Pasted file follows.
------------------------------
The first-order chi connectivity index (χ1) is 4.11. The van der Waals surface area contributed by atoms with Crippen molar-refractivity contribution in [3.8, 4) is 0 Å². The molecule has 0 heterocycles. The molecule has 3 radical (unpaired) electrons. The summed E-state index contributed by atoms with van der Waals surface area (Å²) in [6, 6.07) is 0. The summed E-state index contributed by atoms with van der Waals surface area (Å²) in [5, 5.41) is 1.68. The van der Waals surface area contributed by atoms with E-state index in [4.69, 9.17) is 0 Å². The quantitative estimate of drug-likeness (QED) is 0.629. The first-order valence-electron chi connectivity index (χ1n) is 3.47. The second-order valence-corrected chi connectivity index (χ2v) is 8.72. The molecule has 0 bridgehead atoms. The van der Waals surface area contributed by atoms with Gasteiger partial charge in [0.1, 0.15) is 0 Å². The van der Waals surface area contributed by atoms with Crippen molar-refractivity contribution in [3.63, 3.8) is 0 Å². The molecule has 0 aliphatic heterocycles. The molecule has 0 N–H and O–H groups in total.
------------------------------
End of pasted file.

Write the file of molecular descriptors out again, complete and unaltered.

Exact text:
The first-order chi connectivity index (χ1) is 4.11. The van der Waals surface area contributed by atoms with Crippen molar-refractivity contribution in [3.8, 4) is 0 Å². The molecule has 0 heterocycles. The molecule has 3 radical (unpaired) electrons. The summed E-state index contributed by atoms with van der Waals surface area (Å²) in [6, 6.07) is 0. The summed E-state index contributed by atoms with van der Waals surface area (Å²) in [5, 5.41) is 1.68. The van der Waals surface area contributed by atoms with E-state index in [4.69, 9.17) is 0 Å². The quantitative estimate of drug-likeness (QED) is 0.629. The first-order valence-electron chi connectivity index (χ1n) is 3.47. The second-order valence-corrected chi connectivity index (χ2v) is 8.72. The molecule has 0 bridgehead atoms. The van der Waals surface area contributed by atoms with Gasteiger partial charge in [0.1, 0.15) is 0 Å². The van der Waals surface area contributed by atoms with Crippen molar-refractivity contribution in [3.63, 3.8) is 0 Å². The molecule has 0 aliphatic heterocycles. The molecule has 0 N–H and O–H groups in total.